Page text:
7/1: Speaking of the Dead

Don LaVange | Flickr | bit.ly/2KiYogM

6 Pentecost, July 1

2 Sam. 1:1, 17-27 or Wis. 1; 13-15, 2:23-24
Ps. 130 or Lam. 3:21-33 or Ps. 30
2 Cor. 8:7-15Mark 5:21-43

A competent preacher who has won the trust and affection of a parish community through an ever-changing variety of pastoral contacts and preaching moments will bear the bitterness of a failed sermon with this consolation: they have heard me before, they have heard me on better days, they will come again, and they will listen. Years of life together and shared affection will not, however, quiet the preacher’s anxiety when the pulpit awaits a word over the body of a dead parishioner. There is but one opportunity to intone grace at the burial of the dead. The stakes are high. What should a preacher do?

There are two ways that are equally wrong and equally empty. The preacher may rehearse a life story, highlights of a biography, a series of accomplishments, all of which, especially if notable and significant, will seem as nothing in the face of death. Who cares? All we go down to the dust. What is man that thou art mindful of him? Polite nods and forced smiles will only confirm that death is the real point. On the other hand, the preacher may place the resurrection of Jesus Christ from the dead as the central and exclusive theme of the sermon, but with the curious and uneasy suggestion that Jesus Christ has nothing to do with the actual life of the deceased. Oddly, the right readings, and the right hymns, and a decidedly theological message may leave everyone, including the preacher, saddened and deflated. What about my mother? What about my husband? What about my daughter? Should the congregation think and feel, though never say, “What is the resurrection of Christ to me or you?”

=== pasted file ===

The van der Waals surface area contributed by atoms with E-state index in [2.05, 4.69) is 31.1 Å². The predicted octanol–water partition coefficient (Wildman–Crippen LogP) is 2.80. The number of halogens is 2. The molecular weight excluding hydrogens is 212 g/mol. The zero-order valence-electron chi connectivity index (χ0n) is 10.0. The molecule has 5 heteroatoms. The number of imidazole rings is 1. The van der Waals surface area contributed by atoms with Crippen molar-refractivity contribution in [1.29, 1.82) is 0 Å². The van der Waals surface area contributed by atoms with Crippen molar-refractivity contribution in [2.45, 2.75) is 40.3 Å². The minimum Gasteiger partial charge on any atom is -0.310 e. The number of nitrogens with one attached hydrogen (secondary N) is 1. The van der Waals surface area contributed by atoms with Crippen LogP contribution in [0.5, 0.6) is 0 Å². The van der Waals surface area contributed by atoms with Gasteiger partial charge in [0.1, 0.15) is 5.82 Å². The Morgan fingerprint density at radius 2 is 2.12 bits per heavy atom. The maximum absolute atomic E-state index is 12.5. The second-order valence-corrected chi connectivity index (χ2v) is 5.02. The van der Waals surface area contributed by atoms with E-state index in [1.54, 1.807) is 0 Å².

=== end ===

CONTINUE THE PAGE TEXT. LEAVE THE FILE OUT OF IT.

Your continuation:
There is another way that requires the preacher’s best thought and deepest emotion. “I am the vine, you are the branches,” Jesus says (John 15:5). “Where I am, there you will be also,” Jesus says (John 14:3). “I am with you always, even to the close of the age” (Matt. 28:20). When the preacher connects the real presence and life of Jesus Christ with the real presence and life of the deceased, the dignity of the dead is honored and even magnified with hope. Even a small life, an average life, or a life in which vices were well known can show glimpses and sometimes brilliant evidence of how the grace of the risen Lord has been shown in just this person, this life, this irreplaceable human being whom God has created and loved. The connection of the risen Lord to even the smallest or most common details of a human life can ignite hope and bring tears welling up to eternal life. Emotions will open, tears may fall, people may even laugh. Nothing is forced or fake when hope is real.

After David returned from defeating the Amelekites, he “intoned this lamentation over Saul and his son Jonathan” (2 Sam. 1:17). He taught the people the Song of the Bow, and in liturgical fashion spoke: “Saul and Jonathan, beloved and lovely! In life and death they were not divided”; “O daughters of Israel, weep over Saul”; “I am distressed for you, my brother Jonathan” (2 Sam. 1:1, 17-27).

A funeral is a cry from the depths (Ps. 130). A funeral is weeping and supplication and mourning and sackcloth (Ps. 30). It is also hope, hope that the resurrection of Christ is the redemption and resurrection of just this person. In the name of God, honor the dead. Say something simple and beautiful and true.

Look It Up
Read Mark 5:21-43.

Think About It
Resurrection from the dead is resurrection for the dead.


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